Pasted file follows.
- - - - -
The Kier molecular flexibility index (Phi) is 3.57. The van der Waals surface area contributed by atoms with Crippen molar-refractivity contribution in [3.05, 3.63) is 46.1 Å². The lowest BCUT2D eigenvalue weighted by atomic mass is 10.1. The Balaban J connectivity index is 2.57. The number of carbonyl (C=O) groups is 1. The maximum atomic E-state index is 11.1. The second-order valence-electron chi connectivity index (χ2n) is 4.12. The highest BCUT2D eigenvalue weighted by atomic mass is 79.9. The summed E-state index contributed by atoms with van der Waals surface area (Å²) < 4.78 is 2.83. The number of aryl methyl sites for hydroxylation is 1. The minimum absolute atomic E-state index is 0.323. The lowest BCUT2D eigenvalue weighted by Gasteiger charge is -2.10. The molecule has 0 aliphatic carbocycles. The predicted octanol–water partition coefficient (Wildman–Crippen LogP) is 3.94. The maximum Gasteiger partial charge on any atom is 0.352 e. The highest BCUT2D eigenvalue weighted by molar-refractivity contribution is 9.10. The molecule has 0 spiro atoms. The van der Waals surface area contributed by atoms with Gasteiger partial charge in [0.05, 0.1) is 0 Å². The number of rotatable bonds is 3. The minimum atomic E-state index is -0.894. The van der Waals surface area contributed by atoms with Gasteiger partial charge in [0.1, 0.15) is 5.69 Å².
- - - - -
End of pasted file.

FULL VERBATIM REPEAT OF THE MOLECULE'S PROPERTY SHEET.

The Kier molecular flexibility index (Phi) is 3.57. The van der Waals surface area contributed by atoms with Crippen molar-refractivity contribution in [3.05, 3.63) is 46.1 Å². The lowest BCUT2D eigenvalue weighted by atomic mass is 10.1. The Balaban J connectivity index is 2.57. The number of carbonyl (C=O) groups is 1. The maximum atomic E-state index is 11.1. The second-order valence-electron chi connectivity index (χ2n) is 4.12. The highest BCUT2D eigenvalue weighted by atomic mass is 79.9. The summed E-state index contributed by atoms with van der Waals surface area (Å²) < 4.78 is 2.83. The number of aryl methyl sites for hydroxylation is 1. The minimum absolute atomic E-state index is 0.323. The lowest BCUT2D eigenvalue weighted by Gasteiger charge is -2.10. The molecule has 0 aliphatic carbocycles. The predicted octanol–water partition coefficient (Wildman–Crippen LogP) is 3.94. The maximum Gasteiger partial charge on any atom is 0.352 e. The highest BCUT2D eigenvalue weighted by molar-refractivity contribution is 9.10. The molecule has 0 spiro atoms. The van der Waals surface area contributed by atoms with Gasteiger partial charge in [0.05, 0.1) is 0 Å². The number of rotatable bonds is 3. The minimum atomic E-state index is -0.894. The van der Waals surface area contributed by atoms with Gasteiger partial charge in [0.1, 0.15) is 5.69 Å².